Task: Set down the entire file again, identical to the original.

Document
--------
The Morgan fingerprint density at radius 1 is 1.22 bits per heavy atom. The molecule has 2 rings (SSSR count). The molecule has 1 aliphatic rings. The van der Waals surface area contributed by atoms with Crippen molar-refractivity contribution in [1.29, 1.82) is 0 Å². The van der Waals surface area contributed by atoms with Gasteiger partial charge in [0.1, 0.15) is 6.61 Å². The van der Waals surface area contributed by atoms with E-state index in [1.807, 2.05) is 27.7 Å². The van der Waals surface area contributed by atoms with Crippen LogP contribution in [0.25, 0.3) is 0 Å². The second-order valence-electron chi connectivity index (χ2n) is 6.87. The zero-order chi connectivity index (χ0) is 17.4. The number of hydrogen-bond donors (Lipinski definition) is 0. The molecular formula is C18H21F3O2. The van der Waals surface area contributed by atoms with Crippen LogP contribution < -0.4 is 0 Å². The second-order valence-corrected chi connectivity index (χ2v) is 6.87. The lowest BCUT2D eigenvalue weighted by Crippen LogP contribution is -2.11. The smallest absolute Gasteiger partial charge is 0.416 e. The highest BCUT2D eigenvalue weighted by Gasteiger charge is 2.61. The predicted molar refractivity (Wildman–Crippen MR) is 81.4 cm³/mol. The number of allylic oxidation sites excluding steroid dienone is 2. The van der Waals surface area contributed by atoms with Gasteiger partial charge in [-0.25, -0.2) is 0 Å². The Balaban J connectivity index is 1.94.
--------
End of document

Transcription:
The Morgan fingerprint density at radius 1 is 1.22 bits per heavy atom. The molecule has 2 rings (SSSR count). The molecule has 1 aliphatic rings. The van der Waals surface area contributed by atoms with Crippen molar-refractivity contribution in [1.29, 1.82) is 0 Å². The van der Waals surface area contributed by atoms with Gasteiger partial charge in [0.1, 0.15) is 6.61 Å². The van der Waals surface area contributed by atoms with E-state index in [1.807, 2.05) is 27.7 Å². The van der Waals surface area contributed by atoms with Crippen LogP contribution in [0.25, 0.3) is 0 Å². The second-order valence-electron chi connectivity index (χ2n) is 6.87. The zero-order chi connectivity index (χ0) is 17.4. The number of hydrogen-bond donors (Lipinski definition) is 0. The molecular formula is C18H21F3O2. The van der Waals surface area contributed by atoms with Crippen LogP contribution < -0.4 is 0 Å². The second-order valence-corrected chi connectivity index (χ2v) is 6.87. The lowest BCUT2D eigenvalue weighted by Crippen LogP contribution is -2.11. The smallest absolute Gasteiger partial charge is 0.416 e. The highest BCUT2D eigenvalue weighted by Gasteiger charge is 2.61. The predicted molar refractivity (Wildman–Crippen MR) is 81.4 cm³/mol. The number of allylic oxidation sites excluding steroid dienone is 2. The van der Waals surface area contributed by atoms with Gasteiger partial charge in [-0.25, -0.2) is 0 Å². The Balaban J connectivity index is 1.94.